And even if you found a vacant lot, chances are your efforts would be hampered by poor soil quality.
“If you’re going to grow in ground, you have to get the soil tested, because most likely it has high levels of lead. So, you’ve probably got to build raised beds and put a barrier down and bring in fresh dirt.”
She says city gardening generally means fewer bunnies and pests, but urban gardeners will encounter other rodents. And while rooftop gardening may seem glamorous, access to those high spaces can be tricky. She feels fortunate when a hotel has and elevator with rooftop access, but she’s also had to haul dirt and supplies up a ladder and use lightweight materials.
“Most of these buildings are very old. I always have to calculate weight and provide it to the client and they make that final call. Generally, if I’m on top of a roof, I use super lightweight container soil like Good Dirt.”
She faces red tape when it comes to liability and the hazards of working on rooftops.
“My insurance dictates a few things with regard to liability and walking on the rooftop, and the restaurants I work with have insurance,” she said. “You’re setting up a farm, and the food is going to be brought down to a restaurant. I would never start setting up projects on top of roofs without thinking of the liability aspects. You want to be cautious.
Her clients are interested in growing specialty items, like rare edible flowers, they would not find in a farmers market.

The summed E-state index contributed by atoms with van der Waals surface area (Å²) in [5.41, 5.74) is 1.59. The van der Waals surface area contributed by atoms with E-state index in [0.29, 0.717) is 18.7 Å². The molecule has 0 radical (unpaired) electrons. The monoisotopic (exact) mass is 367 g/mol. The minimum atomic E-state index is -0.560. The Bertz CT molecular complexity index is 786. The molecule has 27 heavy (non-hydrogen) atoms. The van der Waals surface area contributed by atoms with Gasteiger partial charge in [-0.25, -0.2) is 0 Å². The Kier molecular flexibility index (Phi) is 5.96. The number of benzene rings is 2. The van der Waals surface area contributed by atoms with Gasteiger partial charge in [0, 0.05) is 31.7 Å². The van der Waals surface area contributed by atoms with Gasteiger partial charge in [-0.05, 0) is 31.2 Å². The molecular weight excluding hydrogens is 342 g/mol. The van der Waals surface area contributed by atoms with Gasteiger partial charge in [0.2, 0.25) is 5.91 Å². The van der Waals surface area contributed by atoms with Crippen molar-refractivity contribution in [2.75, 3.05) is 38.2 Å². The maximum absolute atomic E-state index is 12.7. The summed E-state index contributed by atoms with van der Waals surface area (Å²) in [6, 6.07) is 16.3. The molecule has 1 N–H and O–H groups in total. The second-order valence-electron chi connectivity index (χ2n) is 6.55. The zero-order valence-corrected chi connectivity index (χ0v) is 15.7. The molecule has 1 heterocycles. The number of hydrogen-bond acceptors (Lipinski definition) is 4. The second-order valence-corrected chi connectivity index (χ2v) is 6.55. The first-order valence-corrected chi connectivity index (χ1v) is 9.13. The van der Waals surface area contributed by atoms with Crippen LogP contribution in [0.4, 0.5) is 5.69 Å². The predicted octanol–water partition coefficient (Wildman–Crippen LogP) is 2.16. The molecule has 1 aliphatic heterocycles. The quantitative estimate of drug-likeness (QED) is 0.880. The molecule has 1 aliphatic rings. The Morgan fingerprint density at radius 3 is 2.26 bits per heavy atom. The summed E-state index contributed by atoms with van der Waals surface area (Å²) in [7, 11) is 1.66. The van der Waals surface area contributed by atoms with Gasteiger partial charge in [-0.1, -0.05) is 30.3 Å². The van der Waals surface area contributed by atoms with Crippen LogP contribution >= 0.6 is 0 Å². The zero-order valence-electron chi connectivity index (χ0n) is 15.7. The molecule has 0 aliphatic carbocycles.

“They would normally order from a company and have it shipped. That’s expensive to do and it doesn’t travel well, or you’re ordering in bulk and a lot of it is wasted,” she said. “A rooftop garden provides the opportunity to harvest as much as they need, and harvest right before they’re ready to utilize it. And for people who are dining, they know these things were grown right above my head or right outside the door. And it’s a nice way to promote that and bring it full circle.”
Felder Farm Little Rock
As cars and city buses barrel down busy Woodrow Street in Little Rock, the tall tomato plants of Felder Farm draw the attention of neighbors and commuters. In addition to his stalks of tomatoes, he’s growing eggplants, peppers, and flowers.
“Everyone tries to stop and talk to me about these tomatoes. I cause trouble with traffic sometimes. People want to stop right there,” said owner and farmer Nathanael Wills pointing to the street. “I tell them to pull off in the driveway,” he said with a laugh.